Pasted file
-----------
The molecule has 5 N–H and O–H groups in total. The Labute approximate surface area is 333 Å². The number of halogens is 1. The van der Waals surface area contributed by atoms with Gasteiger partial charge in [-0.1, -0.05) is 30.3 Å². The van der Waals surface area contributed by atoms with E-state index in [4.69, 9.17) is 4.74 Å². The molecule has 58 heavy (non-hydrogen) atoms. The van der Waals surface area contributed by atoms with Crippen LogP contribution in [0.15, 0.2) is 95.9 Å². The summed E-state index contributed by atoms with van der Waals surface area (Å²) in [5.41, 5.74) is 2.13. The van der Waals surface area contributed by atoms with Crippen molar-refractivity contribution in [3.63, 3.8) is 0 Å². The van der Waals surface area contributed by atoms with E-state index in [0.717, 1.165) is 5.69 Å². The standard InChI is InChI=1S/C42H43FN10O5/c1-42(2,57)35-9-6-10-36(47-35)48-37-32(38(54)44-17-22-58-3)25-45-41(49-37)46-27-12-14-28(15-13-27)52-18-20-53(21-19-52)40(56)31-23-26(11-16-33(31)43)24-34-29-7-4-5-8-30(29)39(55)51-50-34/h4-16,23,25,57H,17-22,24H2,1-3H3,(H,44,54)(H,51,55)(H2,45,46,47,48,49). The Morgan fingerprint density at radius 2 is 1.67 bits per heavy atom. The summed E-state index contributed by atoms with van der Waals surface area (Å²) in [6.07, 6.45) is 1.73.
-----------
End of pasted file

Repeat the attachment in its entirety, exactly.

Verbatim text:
The molecule has 5 N–H and O–H groups in total. The Labute approximate surface area is 333 Å². The number of halogens is 1. The van der Waals surface area contributed by atoms with Gasteiger partial charge in [-0.1, -0.05) is 30.3 Å². The van der Waals surface area contributed by atoms with E-state index in [4.69, 9.17) is 4.74 Å². The molecule has 58 heavy (non-hydrogen) atoms. The van der Waals surface area contributed by atoms with Crippen LogP contribution in [0.15, 0.2) is 95.9 Å². The summed E-state index contributed by atoms with van der Waals surface area (Å²) in [5.41, 5.74) is 2.13. The van der Waals surface area contributed by atoms with Crippen molar-refractivity contribution in [3.63, 3.8) is 0 Å². The van der Waals surface area contributed by atoms with E-state index in [0.717, 1.165) is 5.69 Å². The standard InChI is InChI=1S/C42H43FN10O5/c1-42(2,57)35-9-6-10-36(47-35)48-37-32(38(54)44-17-22-58-3)25-45-41(49-37)46-27-12-14-28(15-13-27)52-18-20-53(21-19-52)40(56)31-23-26(11-16-33(31)43)24-34-29-7-4-5-8-30(29)39(55)51-50-34/h4-16,23,25,57H,17-22,24H2,1-3H3,(H,44,54)(H,51,55)(H2,45,46,47,48,49). The Morgan fingerprint density at radius 2 is 1.67 bits per heavy atom. The summed E-state index contributed by atoms with van der Waals surface area (Å²) in [6.07, 6.45) is 1.73.